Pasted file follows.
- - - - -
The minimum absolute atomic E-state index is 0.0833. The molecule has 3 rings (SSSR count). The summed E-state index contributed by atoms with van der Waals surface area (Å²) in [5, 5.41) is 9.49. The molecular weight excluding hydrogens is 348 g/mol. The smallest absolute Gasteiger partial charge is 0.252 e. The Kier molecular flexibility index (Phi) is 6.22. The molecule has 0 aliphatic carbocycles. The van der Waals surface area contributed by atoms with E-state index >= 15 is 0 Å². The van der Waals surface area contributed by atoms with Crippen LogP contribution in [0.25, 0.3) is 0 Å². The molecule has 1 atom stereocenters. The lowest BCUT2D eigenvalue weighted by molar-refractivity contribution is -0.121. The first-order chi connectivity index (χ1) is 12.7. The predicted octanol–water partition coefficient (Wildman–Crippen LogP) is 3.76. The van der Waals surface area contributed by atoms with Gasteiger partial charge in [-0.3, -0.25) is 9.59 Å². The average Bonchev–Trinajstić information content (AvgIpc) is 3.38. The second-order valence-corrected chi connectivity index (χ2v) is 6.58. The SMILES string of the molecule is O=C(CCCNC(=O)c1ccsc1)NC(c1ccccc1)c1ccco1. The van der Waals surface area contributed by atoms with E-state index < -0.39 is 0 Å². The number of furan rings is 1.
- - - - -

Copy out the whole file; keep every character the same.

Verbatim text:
The minimum absolute atomic E-state index is 0.0833. The molecule has 3 rings (SSSR count). The summed E-state index contributed by atoms with van der Waals surface area (Å²) in [5, 5.41) is 9.49. The molecular weight excluding hydrogens is 348 g/mol. The smallest absolute Gasteiger partial charge is 0.252 e. The Kier molecular flexibility index (Phi) is 6.22. The molecule has 0 aliphatic carbocycles. The van der Waals surface area contributed by atoms with E-state index >= 15 is 0 Å². The van der Waals surface area contributed by atoms with Crippen LogP contribution in [0.25, 0.3) is 0 Å². The molecule has 1 atom stereocenters. The lowest BCUT2D eigenvalue weighted by molar-refractivity contribution is -0.121. The first-order chi connectivity index (χ1) is 12.7. The predicted octanol–water partition coefficient (Wildman–Crippen LogP) is 3.76. The van der Waals surface area contributed by atoms with Gasteiger partial charge in [-0.3, -0.25) is 9.59 Å². The average Bonchev–Trinajstić information content (AvgIpc) is 3.38. The second-order valence-corrected chi connectivity index (χ2v) is 6.58. The SMILES string of the molecule is O=C(CCCNC(=O)c1ccsc1)NC(c1ccccc1)c1ccco1. The van der Waals surface area contributed by atoms with E-state index < -0.39 is 0 Å². The number of furan rings is 1.